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Glacier Hiking in Iceland

Comprising huge formidable masses of ice that shimmer a striking iridescent blue, glaciers form when snow stays long enough to turn into ice. Over numerous years, multiple layers of snow are compressed to form a solid block of ice. As such, most glaciers are easily thousands of years old.

In addition, these masses are actually able to move – glaciers can advance forwards at speeds averaging around 2 centimetres per year. The shape of these glaciers changes as they move, sometimes forming cracks and crevasses, some of these morphing into stunning ice caves. And in Iceland, more than 10% of the land is covered by glaciers!

On top of admiring these incredible natural formations from afar, did you know that you can hike on them too? Available all year round, glacier hiking is an exciting and novel activity suitable for all ages.

I embarked on a hike on Vatnajokull Glacier, which is the second-largest glacier in Europe by area. It covers about 8% of Iceland’s land mass and is located along the South Coast.

Read: Iceland's South Coast – A 2-Day Itinerary

I embarked on the hike with a tour company; it’s highly recommended to do this hike with expert guides, who will also provide you with the necessary equipment. Crampons (boots with spikes on the sole), for one, are essential to help you walk on the ice. Helmets, ice axes and gloves complete the setup!

Walking with crampons isn’t an elegant affair, as we were told. We were instructed to stomp down hard with every step, ensuring that the spikes are firmly in the ice before taking the next step. We’d be like a group of trolls, our guide said with a chuckle. And with our thick ice jackets and puffy water-resistant pants, we definitely felt the part – as a group of nervously excited trolls deliriously anticipating the adventure that lay ahead.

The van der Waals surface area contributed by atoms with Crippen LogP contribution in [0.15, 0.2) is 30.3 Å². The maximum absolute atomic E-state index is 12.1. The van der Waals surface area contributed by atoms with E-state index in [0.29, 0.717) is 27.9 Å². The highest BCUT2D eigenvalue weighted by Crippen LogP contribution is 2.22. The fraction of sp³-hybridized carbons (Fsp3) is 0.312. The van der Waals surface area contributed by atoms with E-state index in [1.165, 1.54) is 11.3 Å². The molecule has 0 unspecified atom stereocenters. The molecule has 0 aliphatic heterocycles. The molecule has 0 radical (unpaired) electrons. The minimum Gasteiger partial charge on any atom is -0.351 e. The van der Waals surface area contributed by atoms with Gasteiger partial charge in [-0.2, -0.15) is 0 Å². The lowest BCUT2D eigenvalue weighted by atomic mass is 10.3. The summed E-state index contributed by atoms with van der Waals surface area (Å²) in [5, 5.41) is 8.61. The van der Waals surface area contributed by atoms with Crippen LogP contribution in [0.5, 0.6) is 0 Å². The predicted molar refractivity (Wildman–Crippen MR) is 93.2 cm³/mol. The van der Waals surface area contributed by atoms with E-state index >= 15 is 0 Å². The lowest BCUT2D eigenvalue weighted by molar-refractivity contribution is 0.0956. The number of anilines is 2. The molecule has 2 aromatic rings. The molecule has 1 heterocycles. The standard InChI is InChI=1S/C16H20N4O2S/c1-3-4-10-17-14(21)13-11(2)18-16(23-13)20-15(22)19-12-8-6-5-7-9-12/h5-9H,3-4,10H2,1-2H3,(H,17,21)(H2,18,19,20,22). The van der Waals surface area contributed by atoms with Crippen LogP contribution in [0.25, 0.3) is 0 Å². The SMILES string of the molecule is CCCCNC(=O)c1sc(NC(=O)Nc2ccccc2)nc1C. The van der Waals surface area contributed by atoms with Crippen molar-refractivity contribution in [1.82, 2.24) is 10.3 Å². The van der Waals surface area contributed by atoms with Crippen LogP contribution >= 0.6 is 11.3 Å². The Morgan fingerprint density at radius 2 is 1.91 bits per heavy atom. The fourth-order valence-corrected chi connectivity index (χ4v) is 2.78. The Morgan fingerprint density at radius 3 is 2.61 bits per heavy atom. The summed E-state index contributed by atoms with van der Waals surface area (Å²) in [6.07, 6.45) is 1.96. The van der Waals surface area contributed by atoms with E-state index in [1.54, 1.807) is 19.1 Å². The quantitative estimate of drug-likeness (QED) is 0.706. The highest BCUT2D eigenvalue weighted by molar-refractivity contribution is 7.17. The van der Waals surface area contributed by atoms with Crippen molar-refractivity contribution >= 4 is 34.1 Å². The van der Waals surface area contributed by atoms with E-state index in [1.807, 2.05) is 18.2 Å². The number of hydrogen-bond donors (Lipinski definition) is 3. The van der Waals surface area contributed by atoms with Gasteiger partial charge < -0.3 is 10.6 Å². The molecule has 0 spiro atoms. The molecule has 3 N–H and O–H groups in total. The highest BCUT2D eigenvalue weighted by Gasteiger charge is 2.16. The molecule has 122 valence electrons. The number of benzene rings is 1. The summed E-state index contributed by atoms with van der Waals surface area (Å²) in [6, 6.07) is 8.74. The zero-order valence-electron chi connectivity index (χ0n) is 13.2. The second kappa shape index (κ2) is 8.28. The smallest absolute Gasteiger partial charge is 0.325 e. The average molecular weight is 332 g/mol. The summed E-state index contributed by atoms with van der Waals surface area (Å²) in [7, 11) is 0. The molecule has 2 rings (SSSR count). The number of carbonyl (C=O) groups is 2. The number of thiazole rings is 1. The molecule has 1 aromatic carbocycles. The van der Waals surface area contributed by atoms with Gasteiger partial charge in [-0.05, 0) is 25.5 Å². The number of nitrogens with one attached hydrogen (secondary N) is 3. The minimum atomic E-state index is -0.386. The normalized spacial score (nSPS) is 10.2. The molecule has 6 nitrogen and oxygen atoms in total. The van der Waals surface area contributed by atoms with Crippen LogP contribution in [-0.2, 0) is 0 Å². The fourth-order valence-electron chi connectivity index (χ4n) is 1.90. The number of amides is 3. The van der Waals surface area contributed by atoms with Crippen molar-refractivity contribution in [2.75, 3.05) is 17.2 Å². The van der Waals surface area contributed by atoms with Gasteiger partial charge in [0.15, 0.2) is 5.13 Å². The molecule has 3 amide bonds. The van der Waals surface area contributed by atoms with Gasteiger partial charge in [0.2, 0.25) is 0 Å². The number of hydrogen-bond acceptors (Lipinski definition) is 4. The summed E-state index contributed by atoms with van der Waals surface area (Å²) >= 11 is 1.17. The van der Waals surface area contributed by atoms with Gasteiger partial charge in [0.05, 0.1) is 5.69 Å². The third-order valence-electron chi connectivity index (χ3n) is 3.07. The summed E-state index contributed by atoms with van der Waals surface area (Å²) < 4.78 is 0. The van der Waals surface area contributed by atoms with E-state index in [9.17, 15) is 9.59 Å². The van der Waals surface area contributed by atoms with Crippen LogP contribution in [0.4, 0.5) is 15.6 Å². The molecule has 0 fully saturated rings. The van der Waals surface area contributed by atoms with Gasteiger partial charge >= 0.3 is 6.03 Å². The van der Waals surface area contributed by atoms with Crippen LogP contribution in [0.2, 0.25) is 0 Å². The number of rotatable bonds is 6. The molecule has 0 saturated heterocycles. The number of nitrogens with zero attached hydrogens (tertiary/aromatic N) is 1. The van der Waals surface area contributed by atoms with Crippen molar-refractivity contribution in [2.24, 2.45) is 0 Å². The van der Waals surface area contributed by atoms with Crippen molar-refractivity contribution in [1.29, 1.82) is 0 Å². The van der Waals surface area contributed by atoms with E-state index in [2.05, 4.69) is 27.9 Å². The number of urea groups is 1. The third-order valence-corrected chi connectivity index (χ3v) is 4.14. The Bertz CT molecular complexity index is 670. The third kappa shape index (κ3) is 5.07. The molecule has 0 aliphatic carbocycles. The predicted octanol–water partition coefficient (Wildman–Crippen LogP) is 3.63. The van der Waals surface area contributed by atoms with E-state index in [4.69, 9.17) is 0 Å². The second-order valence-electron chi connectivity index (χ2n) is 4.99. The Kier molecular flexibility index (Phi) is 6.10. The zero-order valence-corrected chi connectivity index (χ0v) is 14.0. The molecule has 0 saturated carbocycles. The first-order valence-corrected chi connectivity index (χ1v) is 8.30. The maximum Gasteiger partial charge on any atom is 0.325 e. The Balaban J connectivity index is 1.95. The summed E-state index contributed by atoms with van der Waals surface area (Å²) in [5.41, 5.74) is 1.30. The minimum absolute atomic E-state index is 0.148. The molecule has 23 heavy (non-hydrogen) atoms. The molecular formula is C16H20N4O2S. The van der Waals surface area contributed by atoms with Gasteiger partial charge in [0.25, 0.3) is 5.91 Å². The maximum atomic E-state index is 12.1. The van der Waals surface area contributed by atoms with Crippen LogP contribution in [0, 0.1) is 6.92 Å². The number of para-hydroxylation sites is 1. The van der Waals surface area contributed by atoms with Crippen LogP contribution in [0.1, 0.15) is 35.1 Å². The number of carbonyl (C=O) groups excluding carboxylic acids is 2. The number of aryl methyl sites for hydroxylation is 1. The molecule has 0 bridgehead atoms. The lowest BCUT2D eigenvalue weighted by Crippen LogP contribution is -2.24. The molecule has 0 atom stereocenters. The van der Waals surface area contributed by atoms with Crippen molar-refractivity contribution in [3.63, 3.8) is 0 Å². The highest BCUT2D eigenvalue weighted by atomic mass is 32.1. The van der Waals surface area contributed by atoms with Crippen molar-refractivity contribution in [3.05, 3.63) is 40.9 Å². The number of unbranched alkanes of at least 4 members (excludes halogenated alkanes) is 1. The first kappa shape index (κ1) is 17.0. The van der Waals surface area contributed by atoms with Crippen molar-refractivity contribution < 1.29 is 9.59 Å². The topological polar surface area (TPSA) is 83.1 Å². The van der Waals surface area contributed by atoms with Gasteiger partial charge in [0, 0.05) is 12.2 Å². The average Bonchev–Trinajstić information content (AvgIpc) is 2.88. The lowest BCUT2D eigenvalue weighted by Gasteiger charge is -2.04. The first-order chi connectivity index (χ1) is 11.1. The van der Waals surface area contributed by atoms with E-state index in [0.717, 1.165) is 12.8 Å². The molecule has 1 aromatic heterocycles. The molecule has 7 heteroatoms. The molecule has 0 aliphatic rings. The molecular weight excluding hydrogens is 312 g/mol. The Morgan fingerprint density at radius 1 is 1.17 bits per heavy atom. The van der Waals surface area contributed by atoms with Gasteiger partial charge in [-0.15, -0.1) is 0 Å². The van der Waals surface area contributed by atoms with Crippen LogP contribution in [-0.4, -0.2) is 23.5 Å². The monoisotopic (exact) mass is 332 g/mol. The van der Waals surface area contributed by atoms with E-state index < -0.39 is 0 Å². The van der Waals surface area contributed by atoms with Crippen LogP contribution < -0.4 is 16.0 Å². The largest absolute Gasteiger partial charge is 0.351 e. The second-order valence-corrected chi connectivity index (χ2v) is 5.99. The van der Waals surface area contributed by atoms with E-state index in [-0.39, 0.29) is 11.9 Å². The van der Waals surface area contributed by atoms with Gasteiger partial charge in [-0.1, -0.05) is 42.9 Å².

I was part of a group that comprised about 10 people. We had a short hike over a stretch of black sand before reaching the glacier.

Glacial ice is a brilliant startling blue – this is due to the dense ice absorbing every other colour of the spectrum except the colour blue. Take a deep breath and take in this magnificent sight – it’s as if you’ve landed on a whole other planet altogether.

We spent about an hour navigating the ice; it’s pertinent to only follow the guide, who’s familiar with the glacier area and aware of which areas to avoid. We stomped our way through vast blue fields, across thin crevasses and past sheer drops.

We had a break about halfway through, giving the group the perfect opportunity to snap plenty of photos! This was where our ice axes came in handy as props.

Scoop up a handful of refreshing glacial water – we were assured by the guide that it was pure and safe to drink.

Our guide was hilariously tickled to teach us this creative shot – “it’s all about the angle!”.

Before we knew it, it was time to descend and exit the glacier. This glacier hiking experience was easily one of the highlights of my Iceland trip; bidding goodbye to this magical world of blue was hard to do, I could have easily spent another hour or two exploring.

Cliché as it may be, the feeling of being on top of that glacier was something I’d never forget; it was truly a one-of-a-kind experience.

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